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Dandruff and Neem Oil

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Dandruff and Neem Oil

Dandruff Is a form of dermatitis. Usually associated with imbalance in hormones, infections, or diets rich in fats and sweets, dandruff can only be controlled, not cured.

To treat dandruff, apply Naked Neem Scalp Shampoo and Conditioner. You can also use Naked Neem Leave-In Conditioner to treat scalp and to strengthen and detangle the hair. Cutting refined sugar from the diet may help with the symptoms of dandruff.

THIS WEBSITE IS NOT INTENDED FOR THE PURPOSE OF PROVIDING MEDICAL ADVICE All information, content, and material of this website is for informational purposes only and are not intended to serve as a substitute for the consultation, diagnosis, and/or medical treatment of a qualified physician or healthcare provider. MEDICAL EMERGENCY If you have a medical emergency, call your doctor or 911 immediately. Neem is a very powerful substance. It has been widely used in India for several thousand years, without any side effects. Also, in traditional Ayurvedic medicine neem is often prescribed together with other herbs that neutralize neem's toxicity such as turmeric. Neem is as a powerful contraceptive. Pregnant women or women who wish to conceive should be very careful and seek medical advice before using neem in great quantities. Neem has achieved high status in the US. It is often associated with claims that may prove to be false. Seek medical advice if you have a medical condition. Children and Neem While neem supplements have very little evidence of extreme side effects documented, the University of Michigan Health System does suggest that neem oils should be kept away from children. According to the website, there is a documented report that suggests a few infants developed Reyes-Syndrome symptoms shortly after consuming neem oil in supplement form. These infants ingested more than 5ml of the oil, which eventually lead to the death of the patients. As of 2010, however, no deaths in the adult population have been reported. Furthermore, the University website states that until more information is gathered on neem as a supplement, pregnant women should also stay away from the herb due to health risks to the fetus. Stomach Effects Ironically, while most supplement users take neem supplements for the treatment of stomach disorders, the University of Michigan Health System also states that some stomach symptoms may worsen in some users. In a few reported cases, patients who consumed neem oils were found to have an increased risk of diarrhea and stomach discomfort. As a result of these risks, the University recommends that patients stay within a dosage range of 10 to 20ml in order to limit the onset of adverse effects. Other Risks While more research needs to be conducted in order to determine the consistency in onset of documented side effects to neem,http://health-care-tips.org/herbal-medicines/neem.htm does offer helpful suggestions in monitoring your intake of neem. According to the website, persons suffering from medical conditions that result in fatigue or physical "wasting" should not consume neem due to the risk of stomach complications. In addition, the website also recommends that patients with liver or kidney disease also steer clear of the supplement. As of 2010, no documented cases of drug interaction exist regarding neem and other medications.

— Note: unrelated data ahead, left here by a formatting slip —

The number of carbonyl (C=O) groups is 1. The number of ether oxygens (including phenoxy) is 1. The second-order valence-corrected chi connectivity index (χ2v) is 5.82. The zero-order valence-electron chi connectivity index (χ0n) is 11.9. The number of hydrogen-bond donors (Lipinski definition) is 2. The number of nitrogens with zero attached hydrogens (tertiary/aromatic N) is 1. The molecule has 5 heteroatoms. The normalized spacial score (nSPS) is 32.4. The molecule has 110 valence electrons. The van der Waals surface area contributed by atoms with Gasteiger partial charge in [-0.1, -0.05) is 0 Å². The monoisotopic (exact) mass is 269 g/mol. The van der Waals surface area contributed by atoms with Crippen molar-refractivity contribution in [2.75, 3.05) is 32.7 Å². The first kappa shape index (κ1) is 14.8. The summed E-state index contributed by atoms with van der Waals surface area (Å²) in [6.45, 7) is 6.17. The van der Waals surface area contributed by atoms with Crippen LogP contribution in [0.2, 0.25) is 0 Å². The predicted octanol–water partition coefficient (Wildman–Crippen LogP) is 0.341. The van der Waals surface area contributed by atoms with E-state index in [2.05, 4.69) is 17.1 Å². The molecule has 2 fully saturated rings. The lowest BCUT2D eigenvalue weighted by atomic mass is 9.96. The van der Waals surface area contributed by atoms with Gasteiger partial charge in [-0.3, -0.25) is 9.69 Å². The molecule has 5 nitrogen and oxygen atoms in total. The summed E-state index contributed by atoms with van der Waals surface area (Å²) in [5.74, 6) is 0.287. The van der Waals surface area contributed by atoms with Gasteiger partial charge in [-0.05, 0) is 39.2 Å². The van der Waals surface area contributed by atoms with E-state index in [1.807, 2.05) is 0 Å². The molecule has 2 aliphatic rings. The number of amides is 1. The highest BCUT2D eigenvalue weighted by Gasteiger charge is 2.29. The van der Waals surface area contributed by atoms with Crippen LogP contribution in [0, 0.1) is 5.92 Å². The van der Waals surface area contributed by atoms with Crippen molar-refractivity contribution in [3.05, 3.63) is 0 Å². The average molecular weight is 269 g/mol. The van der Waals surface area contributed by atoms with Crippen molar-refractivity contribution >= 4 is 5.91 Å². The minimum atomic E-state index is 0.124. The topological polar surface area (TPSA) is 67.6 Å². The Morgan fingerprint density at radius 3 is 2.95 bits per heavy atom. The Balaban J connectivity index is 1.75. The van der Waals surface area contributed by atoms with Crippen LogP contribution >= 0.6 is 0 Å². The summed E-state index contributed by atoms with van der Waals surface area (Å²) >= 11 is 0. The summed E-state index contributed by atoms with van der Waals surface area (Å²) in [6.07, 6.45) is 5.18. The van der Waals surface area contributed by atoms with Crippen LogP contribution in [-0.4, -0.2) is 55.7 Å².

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  • maryann stanger
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